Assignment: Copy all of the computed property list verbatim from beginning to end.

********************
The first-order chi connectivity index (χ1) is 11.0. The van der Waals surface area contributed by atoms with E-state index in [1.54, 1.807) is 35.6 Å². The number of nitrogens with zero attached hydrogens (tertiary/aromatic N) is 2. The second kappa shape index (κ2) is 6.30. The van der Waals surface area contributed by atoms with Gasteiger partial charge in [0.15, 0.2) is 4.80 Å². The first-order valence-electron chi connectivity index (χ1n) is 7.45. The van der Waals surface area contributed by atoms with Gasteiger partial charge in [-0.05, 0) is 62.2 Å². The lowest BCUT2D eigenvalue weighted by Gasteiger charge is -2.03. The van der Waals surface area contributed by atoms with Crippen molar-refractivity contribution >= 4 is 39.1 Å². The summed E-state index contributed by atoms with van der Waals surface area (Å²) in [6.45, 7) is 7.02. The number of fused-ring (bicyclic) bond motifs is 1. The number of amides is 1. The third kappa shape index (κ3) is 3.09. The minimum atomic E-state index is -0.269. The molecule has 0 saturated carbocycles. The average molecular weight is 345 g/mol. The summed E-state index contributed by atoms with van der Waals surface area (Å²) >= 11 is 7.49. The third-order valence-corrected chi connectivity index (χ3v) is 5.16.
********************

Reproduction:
The first-order chi connectivity index (χ1) is 11.0. The van der Waals surface area contributed by atoms with E-state index in [1.54, 1.807) is 35.6 Å². The number of nitrogens with zero attached hydrogens (tertiary/aromatic N) is 2. The second kappa shape index (κ2) is 6.30. The van der Waals surface area contributed by atoms with Gasteiger partial charge in [0.15, 0.2) is 4.80 Å². The first-order valence-electron chi connectivity index (χ1n) is 7.45. The van der Waals surface area contributed by atoms with Gasteiger partial charge in [-0.05, 0) is 62.2 Å². The lowest BCUT2D eigenvalue weighted by Gasteiger charge is -2.03. The van der Waals surface area contributed by atoms with Crippen molar-refractivity contribution >= 4 is 39.1 Å². The summed E-state index contributed by atoms with van der Waals surface area (Å²) in [6.45, 7) is 7.02. The number of fused-ring (bicyclic) bond motifs is 1. The number of amides is 1. The third kappa shape index (κ3) is 3.09. The minimum atomic E-state index is -0.269. The molecule has 0 saturated carbocycles. The average molecular weight is 345 g/mol. The summed E-state index contributed by atoms with van der Waals surface area (Å²) >= 11 is 7.49. The third-order valence-corrected chi connectivity index (χ3v) is 5.16.